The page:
Editorial – November 2021



Eddie Adlum 6-2020

If the new game your distributor ordered for you is languishing on a freighter off the coast of California, you’re not alone. The supply chain clog, which has been an unexpected result of the Covid-19 pandemic, has ruined a lot of mornings for businessmen waiting for chips to make stuff and stuff to make chips. Orders for everything from trucks to toasters are there, but the transport system required to get them to the final user looks like the face on Rocky Balboa’s opponent after 15 rounds with the king of the cinematic ring.

As I write this, Washington, D.C., has prevailed on the California ports of Long Beach and Los Angeles to crank up the offloading engines to 24/7 to help unload what were about 70 container ships sitting in the water for weeks at anchor. Those two ports alone are responsible for transiting around 40% of the cargo imported into the U.S.A. every year, most of it from Asia where so much of the amusement industry’s needs are made.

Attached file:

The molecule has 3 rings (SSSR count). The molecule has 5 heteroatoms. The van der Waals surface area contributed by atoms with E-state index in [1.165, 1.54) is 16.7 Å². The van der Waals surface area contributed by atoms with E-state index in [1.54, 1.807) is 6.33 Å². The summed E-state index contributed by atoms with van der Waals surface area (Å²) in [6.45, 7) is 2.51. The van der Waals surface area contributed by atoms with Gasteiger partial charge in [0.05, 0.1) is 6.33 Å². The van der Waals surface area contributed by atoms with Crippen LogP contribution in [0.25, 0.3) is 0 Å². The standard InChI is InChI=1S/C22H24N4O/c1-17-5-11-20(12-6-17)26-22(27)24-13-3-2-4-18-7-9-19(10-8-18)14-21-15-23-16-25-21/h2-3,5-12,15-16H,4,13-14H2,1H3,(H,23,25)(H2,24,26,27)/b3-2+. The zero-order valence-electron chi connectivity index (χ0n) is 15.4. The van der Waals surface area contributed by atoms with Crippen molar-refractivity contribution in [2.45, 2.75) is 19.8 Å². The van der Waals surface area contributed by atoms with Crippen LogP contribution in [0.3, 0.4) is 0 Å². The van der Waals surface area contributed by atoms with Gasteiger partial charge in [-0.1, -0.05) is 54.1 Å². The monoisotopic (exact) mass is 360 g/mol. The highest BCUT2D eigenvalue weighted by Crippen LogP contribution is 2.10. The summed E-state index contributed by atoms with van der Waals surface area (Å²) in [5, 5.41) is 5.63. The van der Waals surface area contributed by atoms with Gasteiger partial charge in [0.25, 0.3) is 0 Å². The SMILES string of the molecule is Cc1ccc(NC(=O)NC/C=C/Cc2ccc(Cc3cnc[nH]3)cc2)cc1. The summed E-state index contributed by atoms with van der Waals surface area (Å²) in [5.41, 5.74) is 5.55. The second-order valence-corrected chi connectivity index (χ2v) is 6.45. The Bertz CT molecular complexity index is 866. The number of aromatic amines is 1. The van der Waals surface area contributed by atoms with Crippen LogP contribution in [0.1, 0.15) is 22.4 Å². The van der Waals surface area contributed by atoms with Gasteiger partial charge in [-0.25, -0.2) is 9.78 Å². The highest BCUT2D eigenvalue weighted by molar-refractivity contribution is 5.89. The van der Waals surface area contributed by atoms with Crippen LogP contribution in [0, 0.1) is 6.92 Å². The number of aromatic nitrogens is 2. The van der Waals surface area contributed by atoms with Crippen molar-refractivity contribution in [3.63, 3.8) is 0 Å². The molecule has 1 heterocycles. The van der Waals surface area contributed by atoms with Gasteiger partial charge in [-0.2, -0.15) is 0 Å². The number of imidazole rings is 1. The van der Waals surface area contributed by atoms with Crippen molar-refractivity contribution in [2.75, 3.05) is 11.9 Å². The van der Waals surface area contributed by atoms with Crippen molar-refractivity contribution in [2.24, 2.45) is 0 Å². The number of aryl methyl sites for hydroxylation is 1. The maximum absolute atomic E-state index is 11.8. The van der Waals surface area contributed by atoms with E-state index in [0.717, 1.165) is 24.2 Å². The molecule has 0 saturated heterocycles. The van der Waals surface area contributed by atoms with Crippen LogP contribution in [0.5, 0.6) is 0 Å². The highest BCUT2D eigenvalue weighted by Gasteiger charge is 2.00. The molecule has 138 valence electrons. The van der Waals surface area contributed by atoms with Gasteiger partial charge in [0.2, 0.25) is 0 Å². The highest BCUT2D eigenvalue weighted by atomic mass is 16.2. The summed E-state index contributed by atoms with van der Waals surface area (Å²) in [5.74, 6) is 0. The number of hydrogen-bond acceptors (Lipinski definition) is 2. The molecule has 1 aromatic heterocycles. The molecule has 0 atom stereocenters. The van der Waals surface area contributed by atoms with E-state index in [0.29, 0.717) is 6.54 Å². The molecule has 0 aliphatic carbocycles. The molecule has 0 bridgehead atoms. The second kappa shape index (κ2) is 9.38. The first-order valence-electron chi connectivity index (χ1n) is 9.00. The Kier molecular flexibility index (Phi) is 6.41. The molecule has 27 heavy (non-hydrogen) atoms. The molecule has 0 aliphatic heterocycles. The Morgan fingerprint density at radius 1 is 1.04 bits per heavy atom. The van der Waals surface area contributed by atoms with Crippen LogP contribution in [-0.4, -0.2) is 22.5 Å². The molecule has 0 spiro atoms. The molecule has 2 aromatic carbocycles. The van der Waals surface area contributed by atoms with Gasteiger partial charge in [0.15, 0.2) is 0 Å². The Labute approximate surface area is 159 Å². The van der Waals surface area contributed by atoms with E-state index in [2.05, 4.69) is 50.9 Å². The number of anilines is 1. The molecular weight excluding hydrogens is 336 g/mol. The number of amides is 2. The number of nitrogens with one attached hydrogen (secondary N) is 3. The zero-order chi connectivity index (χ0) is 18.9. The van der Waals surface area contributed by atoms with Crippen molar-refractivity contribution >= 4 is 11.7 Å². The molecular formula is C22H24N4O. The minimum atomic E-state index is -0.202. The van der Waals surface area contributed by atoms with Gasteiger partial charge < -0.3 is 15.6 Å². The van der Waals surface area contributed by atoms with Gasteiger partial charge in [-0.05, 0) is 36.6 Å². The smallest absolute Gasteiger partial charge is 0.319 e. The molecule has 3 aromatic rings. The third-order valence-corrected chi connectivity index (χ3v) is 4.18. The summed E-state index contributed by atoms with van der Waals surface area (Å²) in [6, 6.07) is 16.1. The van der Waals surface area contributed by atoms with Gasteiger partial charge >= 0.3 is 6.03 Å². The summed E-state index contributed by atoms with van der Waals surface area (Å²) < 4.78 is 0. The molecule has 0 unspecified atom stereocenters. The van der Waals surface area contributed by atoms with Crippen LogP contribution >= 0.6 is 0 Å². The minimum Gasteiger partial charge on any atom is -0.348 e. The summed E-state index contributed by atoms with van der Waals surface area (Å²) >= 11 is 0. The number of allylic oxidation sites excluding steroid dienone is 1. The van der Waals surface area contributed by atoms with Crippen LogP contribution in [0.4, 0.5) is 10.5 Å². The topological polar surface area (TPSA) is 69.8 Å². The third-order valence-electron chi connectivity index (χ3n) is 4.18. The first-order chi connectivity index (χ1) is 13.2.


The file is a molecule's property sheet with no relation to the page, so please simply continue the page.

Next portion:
A shortage of dockworkers, as well as truck drivers to haul the goods away, has more than worsened the dilemma. It seems like Washington, which has claimed the mess was a private matter, has finally stepped in with its clout. So, maybe just maybe that game of yours will get its day in the sun yet. Meantime, additional freight charges have shown up on some equipment bills, displeasing operators to no end.

The IAAPA show’s chief purpose in life is to showcase, and then sell, new goods, lots of which are produced offshore. So, when potential buyers chat up the salesmen in the display booths at the Orlando event, besides asking what the MSRP price of a brand-new machine might be, they’re going to be asking when they can get it. The response will be all fluffed up with “maybe, hopefully, we hope that, predictions say” and dozens more variations on the same basically unknown response.

That is unless the machines in question are already in stock or on the back of a semi somewhere in the States. It may be hard to believe these days, but there are such machines available so, the supply chain problem doesn’t mean the end of the world by any means. It is just another great big hiccup in the crazy world we live and work in today, requiring patience and a bit more grit than usual.



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